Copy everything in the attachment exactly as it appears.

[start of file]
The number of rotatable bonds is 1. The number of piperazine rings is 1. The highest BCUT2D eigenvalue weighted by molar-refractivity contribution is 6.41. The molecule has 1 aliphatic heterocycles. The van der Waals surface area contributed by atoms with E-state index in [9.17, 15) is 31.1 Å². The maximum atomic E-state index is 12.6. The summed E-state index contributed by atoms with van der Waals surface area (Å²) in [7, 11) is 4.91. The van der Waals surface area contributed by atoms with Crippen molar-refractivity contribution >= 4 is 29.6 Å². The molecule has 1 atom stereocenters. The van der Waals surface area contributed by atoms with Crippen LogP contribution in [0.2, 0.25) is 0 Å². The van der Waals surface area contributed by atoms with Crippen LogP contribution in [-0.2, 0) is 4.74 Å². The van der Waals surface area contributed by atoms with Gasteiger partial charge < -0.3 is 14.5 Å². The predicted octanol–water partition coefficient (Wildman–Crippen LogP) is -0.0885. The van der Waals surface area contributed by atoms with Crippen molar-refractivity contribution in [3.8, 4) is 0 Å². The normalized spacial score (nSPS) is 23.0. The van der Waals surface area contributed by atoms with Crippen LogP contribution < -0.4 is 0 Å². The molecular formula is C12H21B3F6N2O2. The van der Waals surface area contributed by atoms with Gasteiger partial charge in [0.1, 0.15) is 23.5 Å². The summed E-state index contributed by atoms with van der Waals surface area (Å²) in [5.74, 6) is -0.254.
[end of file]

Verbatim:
The number of rotatable bonds is 1. The number of piperazine rings is 1. The highest BCUT2D eigenvalue weighted by molar-refractivity contribution is 6.41. The molecule has 1 aliphatic heterocycles. The van der Waals surface area contributed by atoms with E-state index in [9.17, 15) is 31.1 Å². The maximum atomic E-state index is 12.6. The summed E-state index contributed by atoms with van der Waals surface area (Å²) in [7, 11) is 4.91. The van der Waals surface area contributed by atoms with Crippen molar-refractivity contribution >= 4 is 29.6 Å². The molecule has 1 atom stereocenters. The van der Waals surface area contributed by atoms with Crippen LogP contribution in [0.2, 0.25) is 0 Å². The van der Waals surface area contributed by atoms with Crippen LogP contribution in [-0.2, 0) is 4.74 Å². The van der Waals surface area contributed by atoms with Gasteiger partial charge < -0.3 is 14.5 Å². The predicted octanol–water partition coefficient (Wildman–Crippen LogP) is -0.0885. The van der Waals surface area contributed by atoms with Crippen molar-refractivity contribution in [3.8, 4) is 0 Å². The normalized spacial score (nSPS) is 23.0. The van der Waals surface area contributed by atoms with Crippen LogP contribution < -0.4 is 0 Å². The molecular formula is C12H21B3F6N2O2. The van der Waals surface area contributed by atoms with Gasteiger partial charge in [0.1, 0.15) is 23.5 Å². The summed E-state index contributed by atoms with van der Waals surface area (Å²) in [5.74, 6) is -0.254.